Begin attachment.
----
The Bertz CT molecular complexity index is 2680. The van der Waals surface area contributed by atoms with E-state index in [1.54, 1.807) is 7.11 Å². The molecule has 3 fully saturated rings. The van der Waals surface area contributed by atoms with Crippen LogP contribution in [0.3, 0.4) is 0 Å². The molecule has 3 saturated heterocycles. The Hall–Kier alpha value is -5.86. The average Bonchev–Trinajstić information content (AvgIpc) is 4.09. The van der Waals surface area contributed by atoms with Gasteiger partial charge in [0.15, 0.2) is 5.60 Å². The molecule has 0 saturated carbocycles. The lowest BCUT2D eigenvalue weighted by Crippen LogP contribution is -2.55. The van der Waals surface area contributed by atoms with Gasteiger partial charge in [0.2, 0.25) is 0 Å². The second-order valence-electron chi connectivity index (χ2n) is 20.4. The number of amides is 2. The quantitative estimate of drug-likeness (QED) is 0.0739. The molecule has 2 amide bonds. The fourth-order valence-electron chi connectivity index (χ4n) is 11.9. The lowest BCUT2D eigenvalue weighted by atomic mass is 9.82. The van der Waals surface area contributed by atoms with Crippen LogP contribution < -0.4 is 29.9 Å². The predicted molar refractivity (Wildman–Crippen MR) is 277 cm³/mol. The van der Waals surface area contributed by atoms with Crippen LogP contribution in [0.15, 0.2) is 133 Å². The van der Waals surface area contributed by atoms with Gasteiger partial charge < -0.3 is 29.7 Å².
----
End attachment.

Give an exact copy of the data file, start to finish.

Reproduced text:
The Bertz CT molecular complexity index is 2680. The van der Waals surface area contributed by atoms with E-state index in [1.54, 1.807) is 7.11 Å². The molecule has 3 fully saturated rings. The van der Waals surface area contributed by atoms with Crippen LogP contribution in [0.3, 0.4) is 0 Å². The molecule has 3 saturated heterocycles. The Hall–Kier alpha value is -5.86. The average Bonchev–Trinajstić information content (AvgIpc) is 4.09. The van der Waals surface area contributed by atoms with Gasteiger partial charge in [0.15, 0.2) is 5.60 Å². The molecule has 0 saturated carbocycles. The lowest BCUT2D eigenvalue weighted by Crippen LogP contribution is -2.55. The van der Waals surface area contributed by atoms with Gasteiger partial charge in [0.2, 0.25) is 0 Å². The second-order valence-electron chi connectivity index (χ2n) is 20.4. The number of amides is 2. The quantitative estimate of drug-likeness (QED) is 0.0739. The molecule has 2 amide bonds. The fourth-order valence-electron chi connectivity index (χ4n) is 11.9. The lowest BCUT2D eigenvalue weighted by atomic mass is 9.82. The van der Waals surface area contributed by atoms with Crippen LogP contribution < -0.4 is 29.9 Å². The predicted molar refractivity (Wildman–Crippen MR) is 277 cm³/mol. The van der Waals surface area contributed by atoms with Crippen LogP contribution in [0.15, 0.2) is 133 Å². The van der Waals surface area contributed by atoms with Gasteiger partial charge < -0.3 is 29.7 Å².